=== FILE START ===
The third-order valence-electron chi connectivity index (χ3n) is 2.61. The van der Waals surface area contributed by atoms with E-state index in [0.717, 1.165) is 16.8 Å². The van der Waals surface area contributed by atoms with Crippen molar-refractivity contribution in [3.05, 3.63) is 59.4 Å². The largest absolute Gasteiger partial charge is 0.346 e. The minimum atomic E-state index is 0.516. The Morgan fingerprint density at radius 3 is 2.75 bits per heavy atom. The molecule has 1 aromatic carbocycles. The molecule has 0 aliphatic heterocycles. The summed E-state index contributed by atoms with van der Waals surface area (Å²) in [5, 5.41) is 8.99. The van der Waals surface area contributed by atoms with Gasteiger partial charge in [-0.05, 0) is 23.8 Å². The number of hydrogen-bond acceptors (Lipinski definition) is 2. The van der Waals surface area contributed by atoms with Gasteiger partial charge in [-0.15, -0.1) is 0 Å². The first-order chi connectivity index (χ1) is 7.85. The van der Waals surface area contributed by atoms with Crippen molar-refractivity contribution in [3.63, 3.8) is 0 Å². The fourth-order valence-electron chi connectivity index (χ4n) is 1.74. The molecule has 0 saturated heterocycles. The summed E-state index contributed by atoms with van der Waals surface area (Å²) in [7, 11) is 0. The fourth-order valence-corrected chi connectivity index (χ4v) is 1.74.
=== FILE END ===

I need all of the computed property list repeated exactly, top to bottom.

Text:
The third-order valence-electron chi connectivity index (χ3n) is 2.61. The van der Waals surface area contributed by atoms with E-state index in [0.717, 1.165) is 16.8 Å². The van der Waals surface area contributed by atoms with Crippen molar-refractivity contribution in [3.05, 3.63) is 59.4 Å². The largest absolute Gasteiger partial charge is 0.346 e. The minimum atomic E-state index is 0.516. The Morgan fingerprint density at radius 3 is 2.75 bits per heavy atom. The molecule has 1 aromatic carbocycles. The molecule has 0 aliphatic heterocycles. The summed E-state index contributed by atoms with van der Waals surface area (Å²) in [5, 5.41) is 8.99. The van der Waals surface area contributed by atoms with Gasteiger partial charge in [-0.05, 0) is 23.8 Å². The number of hydrogen-bond acceptors (Lipinski definition) is 2. The van der Waals surface area contributed by atoms with Gasteiger partial charge in [-0.15, -0.1) is 0 Å². The first-order chi connectivity index (χ1) is 7.85. The van der Waals surface area contributed by atoms with Crippen molar-refractivity contribution in [3.63, 3.8) is 0 Å². The fourth-order valence-electron chi connectivity index (χ4n) is 1.74. The molecule has 0 saturated heterocycles. The summed E-state index contributed by atoms with van der Waals surface area (Å²) in [7, 11) is 0. The fourth-order valence-corrected chi connectivity index (χ4v) is 1.74.